Stress is Bad For Your Health, But It’s Even Worse Than You May Think
We all know that too much stress is bad for us. Read about just how bad it can be.
Stress Is Normal, But...
Stress is a natural, normal response to situations that are, well, stressful. We hear a lot about how negative stress can be, but stress can be beneficial to the body too. Like when you're in danger. So just how bad is stress for your health?
Stress is meant to be temporary, short-lived, and to help you survive, and then it is supposed to go away. If it doesn't go away, it becomes a problem and can lead to very serious health concerns down the line. The "pressures and demands of modern life" have changed the way our bodies deal with stress, making stress a bigger problem in our lives than ever.
Types of Stress
Acute stress is the "normal" stress response someone has. For example, when a car pulls out in front of you and you begin breathing hard and your heart starts racing, that is an acute stress response. They are short-lived responses but, if the stressor is traumatic, it could potentially lead to PTSD.
Episodic acute stress
When people have frequent acute stress episodes, it is often called episodic acute stress. People that are anxious, irritable, short-tempered, and pessimistic tend to have episodic acute stress, which can, eventually, cause health problems if they don't learn to control their stress.
At some point acute or episodic acute stress becomes chronic stress when it either increases, lasts for a long time, or both. Many things can cause chronic stress, including living in poverty, having an unhappy marriage or dysfunctional family, or going to school.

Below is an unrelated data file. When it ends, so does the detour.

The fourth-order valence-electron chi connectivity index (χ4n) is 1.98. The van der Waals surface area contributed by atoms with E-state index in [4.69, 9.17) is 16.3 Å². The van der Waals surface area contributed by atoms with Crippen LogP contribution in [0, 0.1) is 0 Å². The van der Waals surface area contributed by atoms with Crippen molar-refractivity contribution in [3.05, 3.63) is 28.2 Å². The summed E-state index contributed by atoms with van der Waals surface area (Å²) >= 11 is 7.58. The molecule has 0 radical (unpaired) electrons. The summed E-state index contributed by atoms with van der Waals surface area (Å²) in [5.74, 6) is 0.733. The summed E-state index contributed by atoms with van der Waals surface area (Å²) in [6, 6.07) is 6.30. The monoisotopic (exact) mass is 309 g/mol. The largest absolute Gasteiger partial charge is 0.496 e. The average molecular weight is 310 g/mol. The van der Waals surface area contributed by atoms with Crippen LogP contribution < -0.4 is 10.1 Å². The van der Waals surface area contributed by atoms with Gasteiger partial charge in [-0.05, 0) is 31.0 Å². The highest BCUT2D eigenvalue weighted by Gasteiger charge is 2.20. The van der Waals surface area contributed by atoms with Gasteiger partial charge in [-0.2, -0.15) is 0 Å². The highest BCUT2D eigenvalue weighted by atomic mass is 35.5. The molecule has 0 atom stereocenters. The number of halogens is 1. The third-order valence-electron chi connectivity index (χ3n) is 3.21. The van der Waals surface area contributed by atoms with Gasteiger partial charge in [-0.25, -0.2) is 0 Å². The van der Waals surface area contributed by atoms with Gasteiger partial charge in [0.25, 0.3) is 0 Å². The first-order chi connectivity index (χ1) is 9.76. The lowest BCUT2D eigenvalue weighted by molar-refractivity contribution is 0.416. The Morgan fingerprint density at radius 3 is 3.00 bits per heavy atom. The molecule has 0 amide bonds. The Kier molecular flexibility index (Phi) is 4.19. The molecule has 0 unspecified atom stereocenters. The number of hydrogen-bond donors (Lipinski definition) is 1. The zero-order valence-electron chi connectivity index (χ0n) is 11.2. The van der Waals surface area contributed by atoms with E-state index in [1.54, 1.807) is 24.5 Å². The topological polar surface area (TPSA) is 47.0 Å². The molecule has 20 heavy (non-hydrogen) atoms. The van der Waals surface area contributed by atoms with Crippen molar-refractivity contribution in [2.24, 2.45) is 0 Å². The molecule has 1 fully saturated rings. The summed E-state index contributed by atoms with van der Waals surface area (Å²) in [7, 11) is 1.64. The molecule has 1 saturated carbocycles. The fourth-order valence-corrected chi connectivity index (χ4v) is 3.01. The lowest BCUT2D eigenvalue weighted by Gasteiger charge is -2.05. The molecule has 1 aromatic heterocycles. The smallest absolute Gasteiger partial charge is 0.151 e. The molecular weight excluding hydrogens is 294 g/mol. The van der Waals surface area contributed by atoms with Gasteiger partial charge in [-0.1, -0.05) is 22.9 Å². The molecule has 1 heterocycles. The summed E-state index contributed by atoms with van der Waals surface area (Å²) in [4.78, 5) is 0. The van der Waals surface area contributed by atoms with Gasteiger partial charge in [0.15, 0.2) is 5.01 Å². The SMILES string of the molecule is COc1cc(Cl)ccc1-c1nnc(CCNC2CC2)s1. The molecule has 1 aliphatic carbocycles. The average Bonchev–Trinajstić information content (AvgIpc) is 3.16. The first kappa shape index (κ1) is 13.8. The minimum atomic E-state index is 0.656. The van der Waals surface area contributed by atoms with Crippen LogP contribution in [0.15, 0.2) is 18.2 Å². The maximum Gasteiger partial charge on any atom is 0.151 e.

Physical Symptoms of Stress
Chronic stress can wreak havoc on the body, manifesting into any number of symptoms and great health issues. Listed below are just some of the ways stress can impact the body.
• missed periods
• infertility or fertility issues
• erectile dysfunction
• low sex drive
Cardiovascular and Respiratory symptoms:
• risk of heart attack or stroke
• high blood pressure
• pounding heartbeat
• type 2 diabetes
• vomiting, stomachaches, or nausea
• constipation or diarrhea
• over or undereating
• high blood sugar
• depression and anxiety
• drug or alcohol abuse
• feeling powerless
• inability to make decisions
• feeling numb or angry
• having nightmares
• frequent crying
• concentration problems
• weakened immune system
• tension headaches
How To Cope With Stress
• Use your support system. If you're feeling overwhelmed, reach out to someone in your life that you trust, such as a close friend, parent, or partner.
• Care for yourself. This includes getting enough sleep, eating healthy, balanced meals, exercising, taking breaks when you need to, and cutting yourself some slack.
• Don't isolate yourself. People that are stressed tend to retreat, which may make them more stressed out. Make sure to spend time with your loved ones and get out of the house.
• Avoiding drugs and alcohol to deal with stress.
Let's Keep the Conversation Going...
How do you deal with the stress in your life?